When the pandemic forced people inside, it changed the way many viewed their homes. For some, their dwelling became a sanctuary; for others, a health hazard.
A survey Harvard’s Joint Center for Housing Studies Remodeling Futures Program and the Farnsworth Group conducted in September found that 43% of the renters surveyed said they were worried their home had a negative impact on their health, safety, or well-being. Those renters were likely to be older and have a lower income than the broad U.S. population, the report said.
The biggest reasons for concern were the risk posed by the coronavirus and having a member of the household with a diagnosed condition. It’s no surprise then that the main point of concern was air quality, cited by 54% of those who reported being worried about healthy housing issues. Other concerns included pests, flooding, moisture and mold, water quality, and structural safety. Those who reported air-quality concerns cited bacteria and viruses, dust, pollutants, and lack of ventilation.
One factor, gas stoves, was missing from the list, according to Doug Quattrochi, executive director of MassLandlords.
“Gas stoves, which are very common in older housing in Massachusetts, produce a lot of PM2.5 and PM1,” tiny particles that can have a big impact on air quality, especially for people with breathing problems such as asthma and COPD, Quattrochi said.
There are possible solutions to these air quality problems — installing vent hoods or HEPA filters and increasing ventilation, for example — said David Turcotte, a professor of economics at the University of Massachusetts Lowell who studies healthy homes. However, some landlords have pushed back against such measures, including an effort to update the state’s sanitary code to require vent fans in bathrooms in multifamily homes, claiming the cost would be too high.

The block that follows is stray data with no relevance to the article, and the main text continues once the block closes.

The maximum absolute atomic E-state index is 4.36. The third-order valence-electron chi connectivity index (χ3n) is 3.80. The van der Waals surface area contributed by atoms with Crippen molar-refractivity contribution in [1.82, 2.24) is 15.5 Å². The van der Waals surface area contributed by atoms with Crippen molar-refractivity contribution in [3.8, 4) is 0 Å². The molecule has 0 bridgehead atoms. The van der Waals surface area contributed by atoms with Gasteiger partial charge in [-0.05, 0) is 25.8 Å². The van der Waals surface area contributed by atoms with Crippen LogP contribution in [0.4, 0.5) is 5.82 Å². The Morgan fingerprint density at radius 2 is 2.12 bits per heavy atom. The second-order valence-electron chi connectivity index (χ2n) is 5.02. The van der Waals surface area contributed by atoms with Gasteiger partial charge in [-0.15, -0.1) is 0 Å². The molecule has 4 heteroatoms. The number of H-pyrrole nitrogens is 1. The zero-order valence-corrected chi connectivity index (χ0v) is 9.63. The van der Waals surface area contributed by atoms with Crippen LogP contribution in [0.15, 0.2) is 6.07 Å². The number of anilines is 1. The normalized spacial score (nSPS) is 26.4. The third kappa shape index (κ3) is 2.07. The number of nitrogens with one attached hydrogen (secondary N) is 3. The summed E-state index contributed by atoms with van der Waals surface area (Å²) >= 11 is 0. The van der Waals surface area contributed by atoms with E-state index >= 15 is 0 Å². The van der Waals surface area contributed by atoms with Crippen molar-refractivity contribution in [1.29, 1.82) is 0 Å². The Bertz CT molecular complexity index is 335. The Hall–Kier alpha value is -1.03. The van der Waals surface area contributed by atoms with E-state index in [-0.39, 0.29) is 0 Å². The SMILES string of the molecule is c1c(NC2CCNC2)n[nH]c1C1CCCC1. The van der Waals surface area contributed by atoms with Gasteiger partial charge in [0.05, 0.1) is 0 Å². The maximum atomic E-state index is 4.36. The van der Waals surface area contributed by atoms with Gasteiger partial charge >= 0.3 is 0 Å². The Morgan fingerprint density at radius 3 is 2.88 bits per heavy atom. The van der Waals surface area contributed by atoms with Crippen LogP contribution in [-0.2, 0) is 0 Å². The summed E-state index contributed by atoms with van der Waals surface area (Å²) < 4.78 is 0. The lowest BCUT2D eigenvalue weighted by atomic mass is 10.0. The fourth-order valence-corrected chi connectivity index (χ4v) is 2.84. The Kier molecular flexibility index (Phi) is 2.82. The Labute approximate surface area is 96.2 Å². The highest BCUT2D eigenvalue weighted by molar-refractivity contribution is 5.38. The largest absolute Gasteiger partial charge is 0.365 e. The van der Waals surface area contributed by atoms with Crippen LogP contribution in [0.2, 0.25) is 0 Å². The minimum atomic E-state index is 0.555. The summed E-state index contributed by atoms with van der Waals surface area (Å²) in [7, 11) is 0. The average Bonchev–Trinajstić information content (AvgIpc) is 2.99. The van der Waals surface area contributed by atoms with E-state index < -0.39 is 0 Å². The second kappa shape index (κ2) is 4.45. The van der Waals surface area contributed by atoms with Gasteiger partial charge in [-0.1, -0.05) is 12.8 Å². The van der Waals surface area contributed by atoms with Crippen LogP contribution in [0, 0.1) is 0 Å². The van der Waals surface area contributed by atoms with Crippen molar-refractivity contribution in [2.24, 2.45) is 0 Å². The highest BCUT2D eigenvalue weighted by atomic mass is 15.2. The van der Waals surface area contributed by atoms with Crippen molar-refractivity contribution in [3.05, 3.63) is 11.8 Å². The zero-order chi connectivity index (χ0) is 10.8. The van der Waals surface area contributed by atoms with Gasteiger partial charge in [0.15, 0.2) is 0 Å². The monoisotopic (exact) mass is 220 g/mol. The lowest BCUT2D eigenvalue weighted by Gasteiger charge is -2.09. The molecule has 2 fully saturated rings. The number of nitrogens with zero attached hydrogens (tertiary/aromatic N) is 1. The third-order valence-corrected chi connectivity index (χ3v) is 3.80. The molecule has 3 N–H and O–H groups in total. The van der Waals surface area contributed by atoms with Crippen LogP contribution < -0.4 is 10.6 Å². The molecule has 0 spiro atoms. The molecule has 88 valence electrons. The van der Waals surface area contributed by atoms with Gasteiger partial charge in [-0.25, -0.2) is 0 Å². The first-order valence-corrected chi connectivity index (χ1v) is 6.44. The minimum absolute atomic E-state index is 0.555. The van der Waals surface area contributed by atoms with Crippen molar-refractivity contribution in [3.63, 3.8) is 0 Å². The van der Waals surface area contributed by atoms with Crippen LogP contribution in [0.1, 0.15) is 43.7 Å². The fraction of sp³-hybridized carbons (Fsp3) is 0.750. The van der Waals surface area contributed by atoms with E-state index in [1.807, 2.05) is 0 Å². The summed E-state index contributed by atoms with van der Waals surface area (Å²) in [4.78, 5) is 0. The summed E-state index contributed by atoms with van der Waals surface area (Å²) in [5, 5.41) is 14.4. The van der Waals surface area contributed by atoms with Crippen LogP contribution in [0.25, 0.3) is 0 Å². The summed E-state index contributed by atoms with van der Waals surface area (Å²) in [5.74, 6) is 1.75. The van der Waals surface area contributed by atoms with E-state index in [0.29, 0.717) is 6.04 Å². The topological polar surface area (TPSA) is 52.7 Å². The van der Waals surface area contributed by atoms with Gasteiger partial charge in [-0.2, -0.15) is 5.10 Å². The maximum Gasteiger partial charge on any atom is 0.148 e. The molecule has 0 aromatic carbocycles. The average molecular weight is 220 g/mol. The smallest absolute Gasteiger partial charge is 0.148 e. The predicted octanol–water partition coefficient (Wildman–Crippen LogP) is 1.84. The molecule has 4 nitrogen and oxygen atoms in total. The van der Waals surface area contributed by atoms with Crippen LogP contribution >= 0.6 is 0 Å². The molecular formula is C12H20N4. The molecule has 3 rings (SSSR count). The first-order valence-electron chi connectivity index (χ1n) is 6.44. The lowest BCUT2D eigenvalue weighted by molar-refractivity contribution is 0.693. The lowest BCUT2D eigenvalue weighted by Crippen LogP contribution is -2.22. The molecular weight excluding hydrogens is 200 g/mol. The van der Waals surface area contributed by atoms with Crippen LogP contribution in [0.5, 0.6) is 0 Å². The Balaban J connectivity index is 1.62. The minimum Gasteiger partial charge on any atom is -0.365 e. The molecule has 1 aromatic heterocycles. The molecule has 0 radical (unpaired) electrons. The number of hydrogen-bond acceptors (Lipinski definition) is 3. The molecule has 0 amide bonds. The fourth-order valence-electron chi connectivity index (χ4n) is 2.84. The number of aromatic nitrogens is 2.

“Lack of proper maintenance contributes to unhealthy housing,” Turcotte said, “but landlords don’t want to invest in something that’s cost-prohibitive.”
Despite strong desires for features like air purifiers, noise insulation, or water filtration, only a small percentages of renters who responded to the survey reported having such systems in their homes. Indeed, few of those surveyed (only 18%) said they believed their landlord would take the necessary action to protect their unit from creating or exacerbating health issues. Another 40% said they had no confidence that their landlords would address their healthy housing concerns.
This should not be the case, Quattrochi said. “Enforcement is lacking. It relies on our renters advocating for the need for repairs, but there’s no reason why anybody should not have the code enforced for their benefit. If any renters are aware of a defect, they should know that they can call the board of health and they can get their premises fixed.
“And the landlord is forbidden from retaliating. People should feel safe to ask.”